by John White
135 pages / 1990 (originally 1982)
John White's books have appeared multiple times in this blog. This one is non-fiction, a look at some of the ways that Christians can, knowingly or not, flirt with the world, all the while thinking that it's our less mature brothers and sisters who are guilty.
White's preface reveals a bride-to-be who's living with her boyfriend, Mundo (Latin for World), while still bragging about her engagement to her fiance (Christ). After looking at multiple ways in which this ugly triangle has played out - and still does play out - in the church (the bride) for twelve chapters, White ends on a hopeful note with the bride marrying the groom with sobs of repentance - inviting us as individuals, and as churches, to do the same.
Here are some of the warnings along the way:
- Avoid straining at gnats (bragging about our own moral scruples - like abstaining from alcohol) while swallowing camels (violating clear Biblical ethics - as in shady business deals).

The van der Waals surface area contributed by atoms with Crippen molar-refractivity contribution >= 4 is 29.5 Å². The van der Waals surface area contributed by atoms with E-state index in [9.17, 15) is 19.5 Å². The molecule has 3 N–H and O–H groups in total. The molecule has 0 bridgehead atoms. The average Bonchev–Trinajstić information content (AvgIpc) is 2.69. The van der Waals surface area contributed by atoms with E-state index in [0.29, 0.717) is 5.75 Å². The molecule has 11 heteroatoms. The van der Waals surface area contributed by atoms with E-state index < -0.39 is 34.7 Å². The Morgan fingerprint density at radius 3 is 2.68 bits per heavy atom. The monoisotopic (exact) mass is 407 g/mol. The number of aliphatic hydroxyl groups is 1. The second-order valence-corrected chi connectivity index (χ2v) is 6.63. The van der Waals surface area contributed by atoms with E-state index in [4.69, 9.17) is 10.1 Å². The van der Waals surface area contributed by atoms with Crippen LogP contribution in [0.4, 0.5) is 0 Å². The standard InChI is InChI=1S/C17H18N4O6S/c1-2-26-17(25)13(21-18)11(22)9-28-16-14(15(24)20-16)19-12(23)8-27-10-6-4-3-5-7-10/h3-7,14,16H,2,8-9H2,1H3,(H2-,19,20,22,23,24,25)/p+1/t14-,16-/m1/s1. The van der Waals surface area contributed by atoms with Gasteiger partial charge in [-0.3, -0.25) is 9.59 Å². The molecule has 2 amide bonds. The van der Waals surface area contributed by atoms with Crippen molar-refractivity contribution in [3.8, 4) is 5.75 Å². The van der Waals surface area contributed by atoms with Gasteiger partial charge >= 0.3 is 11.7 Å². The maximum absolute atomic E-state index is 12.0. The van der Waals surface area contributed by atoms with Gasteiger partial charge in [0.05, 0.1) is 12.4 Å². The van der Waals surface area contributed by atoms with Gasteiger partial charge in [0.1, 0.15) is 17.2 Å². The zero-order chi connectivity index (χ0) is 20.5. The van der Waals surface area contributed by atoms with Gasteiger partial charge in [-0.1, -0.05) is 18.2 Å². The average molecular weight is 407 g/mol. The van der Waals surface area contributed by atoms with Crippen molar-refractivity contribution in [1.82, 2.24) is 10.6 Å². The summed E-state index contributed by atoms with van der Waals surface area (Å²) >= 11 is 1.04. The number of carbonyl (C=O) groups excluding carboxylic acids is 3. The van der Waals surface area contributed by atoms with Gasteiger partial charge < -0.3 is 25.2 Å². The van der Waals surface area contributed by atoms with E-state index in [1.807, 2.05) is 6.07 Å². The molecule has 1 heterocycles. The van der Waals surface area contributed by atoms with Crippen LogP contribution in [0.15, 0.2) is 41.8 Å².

- Examine our values revealed in our retirement plans and practices, as well as in our desire for entertainment in our worship - values that can cause us to miss the real power of Jesus Christ for life and worship.
- As a psychologist himself, White was well qualified to warn about the stress on the self that distorts the message of the gospel - an especially timely warning for our time, in which people believe that their own subjective understanding, rather than God's work (both in creation and in redemption), defines their identity.
- Let the clear exposition of the gospel - first in doctrine and only then in application - be the stimulant for growth in godliness - but to continue growing...
- We need true fellowship, the kind fostered in small groups (for which White explains several benefits and practical methods).
- Finally, when we catch ourselves flirting with the world, we need not to merely resolve to do better, but to truly repent - confess our sin, and seek God's help in changing - as does the bride in his analogy.